In the world of collecting doubled dies, there are actually NINE different 'styles' of how a doubled die was created, each distinguishable by the result produced on the coins. For instance, a class 1 'rotated hub' doubled die explains the 1955 cents, with evenly spaced design elements all around the rim, which indicates a rotation in the position of a hub during the creation of the die that had an axis near the center of the design. Conversely, a class 5 'pivoted hub' doubled die explains the doubling on the well-known 1995 cent doubled die on which the doubling in LIBERTY is strong, but the date is hardly changed from 'normal'. This is because on a class 5 doubled die, the design is pivoted in one direction or another from a point along the edge of the design. Each of the nine classes is very different from the others, and a class 3 doubled die specifies a difference in the design from one hub used on a die and another hub used on the same die.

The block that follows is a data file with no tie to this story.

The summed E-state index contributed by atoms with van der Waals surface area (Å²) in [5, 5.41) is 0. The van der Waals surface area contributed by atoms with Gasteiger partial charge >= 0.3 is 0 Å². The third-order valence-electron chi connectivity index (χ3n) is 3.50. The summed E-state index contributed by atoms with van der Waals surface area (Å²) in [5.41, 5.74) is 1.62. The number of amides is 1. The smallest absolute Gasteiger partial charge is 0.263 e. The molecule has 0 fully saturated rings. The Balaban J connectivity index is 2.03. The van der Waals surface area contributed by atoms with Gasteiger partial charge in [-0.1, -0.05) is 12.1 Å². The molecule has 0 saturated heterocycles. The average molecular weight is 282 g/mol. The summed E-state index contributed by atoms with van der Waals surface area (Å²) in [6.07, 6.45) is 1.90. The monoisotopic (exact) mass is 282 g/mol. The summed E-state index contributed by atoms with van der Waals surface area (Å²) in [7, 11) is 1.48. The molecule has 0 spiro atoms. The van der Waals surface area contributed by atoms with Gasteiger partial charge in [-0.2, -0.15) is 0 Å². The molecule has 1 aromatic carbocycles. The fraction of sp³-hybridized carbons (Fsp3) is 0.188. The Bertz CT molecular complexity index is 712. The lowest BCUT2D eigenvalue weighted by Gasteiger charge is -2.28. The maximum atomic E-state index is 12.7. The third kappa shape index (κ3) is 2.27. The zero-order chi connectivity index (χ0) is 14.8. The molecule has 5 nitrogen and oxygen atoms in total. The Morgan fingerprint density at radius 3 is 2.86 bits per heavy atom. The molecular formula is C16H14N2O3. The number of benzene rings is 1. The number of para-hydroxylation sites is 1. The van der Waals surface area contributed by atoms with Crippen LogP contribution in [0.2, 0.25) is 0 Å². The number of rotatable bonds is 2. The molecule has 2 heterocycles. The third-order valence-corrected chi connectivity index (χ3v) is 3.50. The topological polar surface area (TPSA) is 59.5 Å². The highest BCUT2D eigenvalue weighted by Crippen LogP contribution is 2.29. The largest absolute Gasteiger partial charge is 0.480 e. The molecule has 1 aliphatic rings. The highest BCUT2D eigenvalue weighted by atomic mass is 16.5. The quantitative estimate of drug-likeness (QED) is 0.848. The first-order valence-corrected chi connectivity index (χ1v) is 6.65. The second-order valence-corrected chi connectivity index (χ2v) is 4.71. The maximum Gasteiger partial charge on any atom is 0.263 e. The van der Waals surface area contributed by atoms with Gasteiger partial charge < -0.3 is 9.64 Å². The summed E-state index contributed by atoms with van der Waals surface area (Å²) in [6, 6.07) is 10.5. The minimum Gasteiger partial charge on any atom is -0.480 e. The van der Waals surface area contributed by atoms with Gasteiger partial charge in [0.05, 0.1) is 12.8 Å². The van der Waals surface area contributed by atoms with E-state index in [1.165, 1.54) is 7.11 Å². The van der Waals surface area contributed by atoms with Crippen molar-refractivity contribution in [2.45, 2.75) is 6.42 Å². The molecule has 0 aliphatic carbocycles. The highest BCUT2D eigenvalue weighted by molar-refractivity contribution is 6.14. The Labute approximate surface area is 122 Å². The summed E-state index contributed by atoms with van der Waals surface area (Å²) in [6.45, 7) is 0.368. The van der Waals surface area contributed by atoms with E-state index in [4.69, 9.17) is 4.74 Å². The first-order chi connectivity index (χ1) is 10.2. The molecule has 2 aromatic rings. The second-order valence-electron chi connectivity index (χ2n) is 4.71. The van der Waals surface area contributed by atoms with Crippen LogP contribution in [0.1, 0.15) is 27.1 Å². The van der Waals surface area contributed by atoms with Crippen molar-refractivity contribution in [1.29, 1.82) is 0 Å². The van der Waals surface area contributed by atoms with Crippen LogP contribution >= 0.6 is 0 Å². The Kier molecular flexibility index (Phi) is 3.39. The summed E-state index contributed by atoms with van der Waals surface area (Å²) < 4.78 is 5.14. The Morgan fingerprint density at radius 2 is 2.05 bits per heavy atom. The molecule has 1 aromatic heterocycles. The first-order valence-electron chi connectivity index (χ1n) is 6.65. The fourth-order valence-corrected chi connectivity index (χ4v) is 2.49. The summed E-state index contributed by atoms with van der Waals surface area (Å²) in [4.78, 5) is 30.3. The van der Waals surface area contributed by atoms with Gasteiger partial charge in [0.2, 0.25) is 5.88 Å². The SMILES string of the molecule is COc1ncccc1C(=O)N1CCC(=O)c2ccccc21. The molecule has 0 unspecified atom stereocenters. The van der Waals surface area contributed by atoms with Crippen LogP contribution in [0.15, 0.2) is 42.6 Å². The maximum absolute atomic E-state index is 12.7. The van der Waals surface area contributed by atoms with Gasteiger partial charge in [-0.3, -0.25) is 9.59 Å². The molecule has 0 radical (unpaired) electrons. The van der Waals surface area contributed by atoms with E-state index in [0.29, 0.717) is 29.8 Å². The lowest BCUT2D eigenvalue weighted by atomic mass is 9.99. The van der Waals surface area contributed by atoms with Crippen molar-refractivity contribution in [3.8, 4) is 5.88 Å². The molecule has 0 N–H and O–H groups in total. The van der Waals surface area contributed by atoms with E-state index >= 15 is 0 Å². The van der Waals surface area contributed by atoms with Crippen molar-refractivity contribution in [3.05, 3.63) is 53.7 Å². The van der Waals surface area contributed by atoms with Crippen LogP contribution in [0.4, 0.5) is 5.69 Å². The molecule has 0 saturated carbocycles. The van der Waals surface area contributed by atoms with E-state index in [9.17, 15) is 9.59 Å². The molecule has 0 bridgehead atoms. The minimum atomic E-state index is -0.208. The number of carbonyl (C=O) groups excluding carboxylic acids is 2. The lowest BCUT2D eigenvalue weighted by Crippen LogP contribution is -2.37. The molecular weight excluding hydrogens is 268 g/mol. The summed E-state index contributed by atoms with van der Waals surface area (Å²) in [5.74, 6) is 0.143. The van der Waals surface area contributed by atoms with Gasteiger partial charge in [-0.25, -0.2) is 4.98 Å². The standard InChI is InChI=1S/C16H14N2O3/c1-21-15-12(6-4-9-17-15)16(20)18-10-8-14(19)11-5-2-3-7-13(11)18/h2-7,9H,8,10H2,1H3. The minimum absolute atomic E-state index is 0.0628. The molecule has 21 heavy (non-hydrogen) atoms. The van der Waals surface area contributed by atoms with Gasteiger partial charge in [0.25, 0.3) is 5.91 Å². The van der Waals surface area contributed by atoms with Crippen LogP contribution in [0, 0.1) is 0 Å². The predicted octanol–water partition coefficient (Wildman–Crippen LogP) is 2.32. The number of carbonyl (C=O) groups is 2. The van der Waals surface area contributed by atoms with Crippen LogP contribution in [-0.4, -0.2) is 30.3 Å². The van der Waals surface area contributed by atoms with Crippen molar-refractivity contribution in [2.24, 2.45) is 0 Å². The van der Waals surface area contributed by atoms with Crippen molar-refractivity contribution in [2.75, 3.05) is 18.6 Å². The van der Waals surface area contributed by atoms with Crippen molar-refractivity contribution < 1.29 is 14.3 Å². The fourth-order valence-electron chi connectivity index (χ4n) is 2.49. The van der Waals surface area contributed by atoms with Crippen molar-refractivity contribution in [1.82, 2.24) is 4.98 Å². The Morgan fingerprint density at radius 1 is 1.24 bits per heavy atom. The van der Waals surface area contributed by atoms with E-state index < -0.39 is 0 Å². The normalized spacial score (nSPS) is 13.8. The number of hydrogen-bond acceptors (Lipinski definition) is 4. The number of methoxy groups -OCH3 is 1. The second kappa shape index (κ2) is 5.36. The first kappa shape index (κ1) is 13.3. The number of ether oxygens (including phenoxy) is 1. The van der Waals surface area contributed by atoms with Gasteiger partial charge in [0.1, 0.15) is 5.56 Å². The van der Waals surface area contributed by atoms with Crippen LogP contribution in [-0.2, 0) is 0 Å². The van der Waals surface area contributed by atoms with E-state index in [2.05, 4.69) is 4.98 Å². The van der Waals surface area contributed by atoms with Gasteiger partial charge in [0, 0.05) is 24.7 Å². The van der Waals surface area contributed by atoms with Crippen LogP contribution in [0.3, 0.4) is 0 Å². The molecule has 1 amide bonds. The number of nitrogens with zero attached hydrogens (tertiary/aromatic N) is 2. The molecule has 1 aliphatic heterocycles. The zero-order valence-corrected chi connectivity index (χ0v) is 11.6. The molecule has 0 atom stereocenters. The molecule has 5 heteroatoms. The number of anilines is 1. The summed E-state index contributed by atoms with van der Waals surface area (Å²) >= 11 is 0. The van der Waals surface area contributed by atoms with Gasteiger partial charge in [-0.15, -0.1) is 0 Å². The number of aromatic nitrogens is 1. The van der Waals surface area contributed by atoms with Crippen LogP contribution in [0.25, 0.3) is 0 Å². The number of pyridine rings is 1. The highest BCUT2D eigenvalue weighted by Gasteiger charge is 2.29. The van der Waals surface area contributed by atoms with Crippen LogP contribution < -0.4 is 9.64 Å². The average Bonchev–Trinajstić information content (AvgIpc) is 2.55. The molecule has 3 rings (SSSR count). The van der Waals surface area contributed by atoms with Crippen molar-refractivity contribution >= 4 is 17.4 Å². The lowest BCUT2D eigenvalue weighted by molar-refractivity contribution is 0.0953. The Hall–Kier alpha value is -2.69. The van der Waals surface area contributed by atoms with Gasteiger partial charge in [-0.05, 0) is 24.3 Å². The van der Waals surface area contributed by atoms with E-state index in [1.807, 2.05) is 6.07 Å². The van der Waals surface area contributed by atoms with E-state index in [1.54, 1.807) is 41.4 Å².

So technically speaking - the 1918/7 and 1942/1 coins we are used to calling "overdates" - in fact are not, because the process that would have created an overdate (in its technical sense) were not used when these coins were created. So technically they are actually doubled dies.

    :)
     
    Phillip Meade, Six, BryanB and 2 others like this.
  2. Chuck

    Chuck Guest

    By the way, I do welcome any comments or questions anyone has on this topic. You'll notice that I made this Vol. 1, issue 1. It's my plan to add to it on a weekly basis if there is enough interest generated in reading and responding to my banter.